Early German settler cemetery

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Early German settler cemetery - "I know they are buried here because of the...
"I know they are buried here because of the cemetery records" Gary Borman Griffith man searching for lost ancestors BY NANCY BANKS-HERNANDEZ BANKS-HERNANDEZ BANKS-HERNANDEZ Times Staff Writer Whirling winds of time fling cold rain against the eroding stones marking the sunken graves of early German immigrants at Waldheim Cemetery in Gary. A few scattered red tulips and yellow and blue irises wave in the soft breeze as the sun breaks through to bring yet another spring to the overgrown burial grounds. It seems a little strange now to see flowers that were planted so long ago in the cemetery. It is a tie to the era when the German Lutherans settled about 150 years ago in the wild dune land of Lake County. Toppled and broken tombstones tombstones and the wrath of time are erasing the historical trail of the people who lived in the area be J "c- "c- .-rrv; .-rrv; .-rrv; j-vrs. j-vrs. j-vrs. jr story Griffith man finds graves of his ancestors, ties to another era in Gary 's old Waldheim Cemetery fore there was even a dream of the city of Gary. The old cemetery still holds keys to the stories of the immigrants immigrants who worked as section hands on the railroads and founded founded the St John Lutheran Church at Taft Street and 10th Avenue. The settlement became the town of Tolleston prior to the incorporation incorporation of Gary in 1906. Tolleston was annexed by Gary about 10 years later. The city of Gary mushroomed after the U.S. Steel Corp., out of Pittsburgh, leveled leveled dunes to build the world's largest steel mill on the shores of Lake Michigan. People buried in the cemetery and in the pauper graves outside the fence saw the industrial boom, two serious economic depressions depressions and two world wars pitting pitting their adopted land against their native country. The sun hits the reddish high lights in the light brown hair of Gary Borman. His piercing blue eyes, tall frame and broad shoulders shoulders reflect his German heritage as he walks in the cemetery. Borman, of Griffith, discovered discovered Waldheim after deciding to trace his family tree. He became intrigued with his own genealogy when his grandfather died about a year ago. "I haven't been able to find their graves," he says of discovering discovering that his earliest known relatives relatives were German immigrants buried in Waldheim. "Their names are Christopher and Dorethea," Borman says. "They were my great, great, great, grandparents. They would be great, great grandparents of astronaut Frank Borman. He is a third cousin of my father. He doesn't know much about the family because he moved from this area when he was so young. I in got to meet him (Frank) one time in Wisconsin. Fve talked to him a few times on the phone." Census reports indicate Christopher and Dorethea probably probably came to this country around 1850. They were counted in a copy of a 1882 census found by Gary Borman. "I know they are buried here because of the cemetery records," Borman says. "I think they might be over in this corner. It seems this is the oldest section. It could be one of these gravestones. gravestones. Some are so worn away that you can't read them. "Some of the stones have been turned upside down. You can't see the fronts to read the names. They are so heavy it's very difficult difficult to get them upright It probably probably took five or six people to push this one over," he says as he stands by a huge monument that See HISTORY, Page W 1 Photos By Paul A. Many of Waldheim's gravestones toppled or defaced by vandals. Michna The Times e l:'v have been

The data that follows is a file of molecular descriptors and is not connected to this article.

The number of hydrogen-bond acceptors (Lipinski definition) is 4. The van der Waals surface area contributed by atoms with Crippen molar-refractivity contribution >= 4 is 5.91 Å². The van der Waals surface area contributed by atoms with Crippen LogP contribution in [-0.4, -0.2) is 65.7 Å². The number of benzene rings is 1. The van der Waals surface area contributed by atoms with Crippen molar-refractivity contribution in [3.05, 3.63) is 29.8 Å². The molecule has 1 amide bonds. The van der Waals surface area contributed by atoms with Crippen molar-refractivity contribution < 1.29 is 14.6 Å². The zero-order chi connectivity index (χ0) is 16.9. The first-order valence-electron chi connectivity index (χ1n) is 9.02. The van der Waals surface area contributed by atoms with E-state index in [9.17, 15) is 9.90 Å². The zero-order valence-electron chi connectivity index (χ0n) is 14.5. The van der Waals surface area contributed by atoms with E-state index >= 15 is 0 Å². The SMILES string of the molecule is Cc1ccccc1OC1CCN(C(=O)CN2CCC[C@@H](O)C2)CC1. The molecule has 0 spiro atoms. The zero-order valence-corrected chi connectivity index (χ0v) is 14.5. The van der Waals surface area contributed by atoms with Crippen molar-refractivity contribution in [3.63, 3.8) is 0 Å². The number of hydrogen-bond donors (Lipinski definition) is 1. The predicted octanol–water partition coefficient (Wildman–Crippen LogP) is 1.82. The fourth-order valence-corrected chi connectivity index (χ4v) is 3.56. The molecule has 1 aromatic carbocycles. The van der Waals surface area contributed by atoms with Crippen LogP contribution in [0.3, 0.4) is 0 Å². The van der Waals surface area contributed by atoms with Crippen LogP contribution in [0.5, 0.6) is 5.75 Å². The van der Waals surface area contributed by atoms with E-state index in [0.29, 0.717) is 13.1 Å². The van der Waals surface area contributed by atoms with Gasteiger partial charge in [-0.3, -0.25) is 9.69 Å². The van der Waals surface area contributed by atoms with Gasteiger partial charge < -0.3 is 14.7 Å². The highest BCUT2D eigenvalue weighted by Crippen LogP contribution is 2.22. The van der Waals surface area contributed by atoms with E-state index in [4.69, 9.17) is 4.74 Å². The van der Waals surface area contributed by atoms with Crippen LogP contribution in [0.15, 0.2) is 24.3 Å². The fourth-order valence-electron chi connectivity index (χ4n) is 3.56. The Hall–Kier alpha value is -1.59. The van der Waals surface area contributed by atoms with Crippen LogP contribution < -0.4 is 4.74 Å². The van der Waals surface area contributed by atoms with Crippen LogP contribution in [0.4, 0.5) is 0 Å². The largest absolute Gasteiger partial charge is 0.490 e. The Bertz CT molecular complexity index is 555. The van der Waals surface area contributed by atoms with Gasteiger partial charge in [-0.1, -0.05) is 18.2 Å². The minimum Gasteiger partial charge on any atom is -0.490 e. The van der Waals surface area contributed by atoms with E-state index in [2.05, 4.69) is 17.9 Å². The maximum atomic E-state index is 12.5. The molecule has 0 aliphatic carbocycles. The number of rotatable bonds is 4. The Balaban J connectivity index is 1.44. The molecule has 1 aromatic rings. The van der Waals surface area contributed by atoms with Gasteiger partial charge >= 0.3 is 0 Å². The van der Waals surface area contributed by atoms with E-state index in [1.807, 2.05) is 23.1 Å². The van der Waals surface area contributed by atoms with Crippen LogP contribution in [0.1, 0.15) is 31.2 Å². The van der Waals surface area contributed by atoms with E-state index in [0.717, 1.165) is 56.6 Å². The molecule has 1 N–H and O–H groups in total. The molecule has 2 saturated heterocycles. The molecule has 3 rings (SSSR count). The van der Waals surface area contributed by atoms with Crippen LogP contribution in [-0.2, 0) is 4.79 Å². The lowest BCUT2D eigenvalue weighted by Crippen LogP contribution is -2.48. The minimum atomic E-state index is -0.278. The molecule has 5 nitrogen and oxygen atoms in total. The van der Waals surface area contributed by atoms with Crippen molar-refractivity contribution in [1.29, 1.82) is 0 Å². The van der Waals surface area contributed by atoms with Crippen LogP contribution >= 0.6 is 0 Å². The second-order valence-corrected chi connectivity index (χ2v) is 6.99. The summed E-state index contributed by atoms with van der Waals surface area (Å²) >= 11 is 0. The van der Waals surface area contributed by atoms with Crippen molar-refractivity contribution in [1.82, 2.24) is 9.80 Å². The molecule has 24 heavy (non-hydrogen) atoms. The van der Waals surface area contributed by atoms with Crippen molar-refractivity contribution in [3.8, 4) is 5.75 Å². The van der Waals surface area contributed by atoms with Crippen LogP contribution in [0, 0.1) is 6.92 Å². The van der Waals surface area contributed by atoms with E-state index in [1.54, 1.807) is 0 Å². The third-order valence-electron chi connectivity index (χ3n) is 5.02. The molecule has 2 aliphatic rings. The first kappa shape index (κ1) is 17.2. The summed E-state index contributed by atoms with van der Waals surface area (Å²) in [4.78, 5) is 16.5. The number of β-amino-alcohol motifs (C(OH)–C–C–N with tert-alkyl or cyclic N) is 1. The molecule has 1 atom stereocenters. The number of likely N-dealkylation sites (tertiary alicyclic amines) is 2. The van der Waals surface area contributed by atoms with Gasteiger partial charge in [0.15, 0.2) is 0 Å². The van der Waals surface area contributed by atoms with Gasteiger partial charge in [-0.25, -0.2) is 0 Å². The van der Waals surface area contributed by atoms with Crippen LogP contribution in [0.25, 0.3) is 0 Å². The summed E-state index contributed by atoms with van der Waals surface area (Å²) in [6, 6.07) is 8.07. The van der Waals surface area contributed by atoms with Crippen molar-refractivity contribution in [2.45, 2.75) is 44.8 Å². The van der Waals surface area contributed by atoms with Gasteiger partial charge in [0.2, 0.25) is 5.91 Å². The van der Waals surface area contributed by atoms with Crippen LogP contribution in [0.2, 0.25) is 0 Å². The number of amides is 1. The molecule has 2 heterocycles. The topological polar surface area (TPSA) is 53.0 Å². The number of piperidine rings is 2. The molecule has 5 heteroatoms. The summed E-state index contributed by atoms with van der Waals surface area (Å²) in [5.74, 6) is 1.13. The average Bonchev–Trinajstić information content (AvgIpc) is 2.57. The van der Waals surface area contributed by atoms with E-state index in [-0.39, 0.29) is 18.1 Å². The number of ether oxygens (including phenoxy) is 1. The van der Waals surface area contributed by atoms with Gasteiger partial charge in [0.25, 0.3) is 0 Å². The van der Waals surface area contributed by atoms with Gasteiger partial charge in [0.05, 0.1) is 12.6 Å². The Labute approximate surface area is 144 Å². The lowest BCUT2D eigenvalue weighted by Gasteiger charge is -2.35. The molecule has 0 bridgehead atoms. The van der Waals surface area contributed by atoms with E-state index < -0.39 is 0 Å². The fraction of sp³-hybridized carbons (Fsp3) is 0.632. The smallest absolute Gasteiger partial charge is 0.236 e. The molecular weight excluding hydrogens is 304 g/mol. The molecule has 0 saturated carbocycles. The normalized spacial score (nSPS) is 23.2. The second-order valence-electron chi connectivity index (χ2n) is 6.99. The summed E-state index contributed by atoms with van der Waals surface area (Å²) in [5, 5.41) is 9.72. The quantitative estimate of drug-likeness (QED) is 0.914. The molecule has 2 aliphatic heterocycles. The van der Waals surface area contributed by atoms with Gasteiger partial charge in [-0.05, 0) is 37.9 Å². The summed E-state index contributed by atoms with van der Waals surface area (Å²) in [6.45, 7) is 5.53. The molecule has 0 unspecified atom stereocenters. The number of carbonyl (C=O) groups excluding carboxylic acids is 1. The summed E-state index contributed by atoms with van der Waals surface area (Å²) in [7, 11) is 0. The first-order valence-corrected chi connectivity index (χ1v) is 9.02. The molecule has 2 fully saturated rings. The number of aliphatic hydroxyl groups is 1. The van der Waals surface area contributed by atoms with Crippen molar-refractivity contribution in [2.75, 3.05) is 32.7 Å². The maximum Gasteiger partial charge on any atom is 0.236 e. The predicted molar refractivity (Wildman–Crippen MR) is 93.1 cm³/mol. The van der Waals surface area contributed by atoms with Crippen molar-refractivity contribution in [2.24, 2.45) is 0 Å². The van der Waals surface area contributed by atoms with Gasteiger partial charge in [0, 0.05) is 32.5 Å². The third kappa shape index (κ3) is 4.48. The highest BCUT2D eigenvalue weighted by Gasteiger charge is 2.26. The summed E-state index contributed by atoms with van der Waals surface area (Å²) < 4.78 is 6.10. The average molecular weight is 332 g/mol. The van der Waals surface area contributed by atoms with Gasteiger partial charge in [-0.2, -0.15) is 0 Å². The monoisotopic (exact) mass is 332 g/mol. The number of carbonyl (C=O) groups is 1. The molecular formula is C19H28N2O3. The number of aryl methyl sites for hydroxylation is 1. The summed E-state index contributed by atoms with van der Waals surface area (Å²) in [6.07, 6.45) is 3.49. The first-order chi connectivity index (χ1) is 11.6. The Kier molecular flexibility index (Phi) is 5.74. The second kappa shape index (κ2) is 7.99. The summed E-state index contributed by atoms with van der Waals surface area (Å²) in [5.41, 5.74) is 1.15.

Clipped from
  1. The Times,
  2. 11 Jun 1995, Sun,
  3. Main Edition,
  4. Page 83

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